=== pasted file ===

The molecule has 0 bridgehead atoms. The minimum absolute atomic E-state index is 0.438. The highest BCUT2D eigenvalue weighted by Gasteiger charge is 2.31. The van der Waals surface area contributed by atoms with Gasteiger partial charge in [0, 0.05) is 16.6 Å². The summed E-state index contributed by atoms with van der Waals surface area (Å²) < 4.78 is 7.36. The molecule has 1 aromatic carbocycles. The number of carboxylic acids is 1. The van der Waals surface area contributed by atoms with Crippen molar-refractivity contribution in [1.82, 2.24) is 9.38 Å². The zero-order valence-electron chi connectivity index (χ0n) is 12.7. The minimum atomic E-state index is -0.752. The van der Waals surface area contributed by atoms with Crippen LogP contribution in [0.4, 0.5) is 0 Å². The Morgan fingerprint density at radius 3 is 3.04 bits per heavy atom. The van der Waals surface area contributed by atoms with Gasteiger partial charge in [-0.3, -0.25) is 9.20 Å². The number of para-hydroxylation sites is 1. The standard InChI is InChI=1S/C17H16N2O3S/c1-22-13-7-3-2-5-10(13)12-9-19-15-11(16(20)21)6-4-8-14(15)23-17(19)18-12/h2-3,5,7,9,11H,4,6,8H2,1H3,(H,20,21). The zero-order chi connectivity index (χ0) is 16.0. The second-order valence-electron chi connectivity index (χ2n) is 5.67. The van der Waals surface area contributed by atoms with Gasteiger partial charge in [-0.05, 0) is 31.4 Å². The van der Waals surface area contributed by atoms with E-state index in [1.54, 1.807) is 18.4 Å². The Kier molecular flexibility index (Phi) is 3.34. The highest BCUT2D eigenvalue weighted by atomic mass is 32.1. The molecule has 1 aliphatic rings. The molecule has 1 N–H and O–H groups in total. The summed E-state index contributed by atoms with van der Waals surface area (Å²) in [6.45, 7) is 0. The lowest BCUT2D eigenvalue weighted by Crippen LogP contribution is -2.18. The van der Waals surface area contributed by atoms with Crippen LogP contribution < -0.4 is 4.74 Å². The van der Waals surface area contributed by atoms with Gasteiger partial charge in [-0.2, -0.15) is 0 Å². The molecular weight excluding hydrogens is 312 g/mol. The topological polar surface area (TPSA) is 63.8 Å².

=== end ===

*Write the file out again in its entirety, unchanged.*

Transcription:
The molecule has 0 bridgehead atoms. The minimum absolute atomic E-state index is 0.438. The highest BCUT2D eigenvalue weighted by Gasteiger charge is 2.31. The van der Waals surface area contributed by atoms with Gasteiger partial charge in [0, 0.05) is 16.6 Å². The summed E-state index contributed by atoms with van der Waals surface area (Å²) < 4.78 is 7.36. The molecule has 1 aromatic carbocycles. The number of carboxylic acids is 1. The van der Waals surface area contributed by atoms with Crippen molar-refractivity contribution in [1.82, 2.24) is 9.38 Å². The zero-order valence-electron chi connectivity index (χ0n) is 12.7. The minimum atomic E-state index is -0.752. The van der Waals surface area contributed by atoms with Crippen LogP contribution in [0.4, 0.5) is 0 Å². The Morgan fingerprint density at radius 3 is 3.04 bits per heavy atom. The van der Waals surface area contributed by atoms with Gasteiger partial charge in [-0.3, -0.25) is 9.20 Å². The number of para-hydroxylation sites is 1. The standard InChI is InChI=1S/C17H16N2O3S/c1-22-13-7-3-2-5-10(13)12-9-19-15-11(16(20)21)6-4-8-14(15)23-17(19)18-12/h2-3,5,7,9,11H,4,6,8H2,1H3,(H,20,21). The zero-order chi connectivity index (χ0) is 16.0. The second-order valence-electron chi connectivity index (χ2n) is 5.67. The van der Waals surface area contributed by atoms with Gasteiger partial charge in [-0.05, 0) is 31.4 Å². The van der Waals surface area contributed by atoms with E-state index in [1.54, 1.807) is 18.4 Å². The Kier molecular flexibility index (Phi) is 3.34. The highest BCUT2D eigenvalue weighted by atomic mass is 32.1. The molecule has 1 aliphatic rings. The molecule has 1 N–H and O–H groups in total. The summed E-state index contributed by atoms with van der Waals surface area (Å²) in [6.45, 7) is 0. The lowest BCUT2D eigenvalue weighted by Crippen LogP contribution is -2.18. The van der Waals surface area contributed by atoms with Crippen LogP contribution < -0.4 is 4.74 Å². The van der Waals surface area contributed by atoms with Gasteiger partial charge in [-0.2, -0.15) is 0 Å². The molecular weight excluding hydrogens is 312 g/mol. The topological polar surface area (TPSA) is 63.8 Å².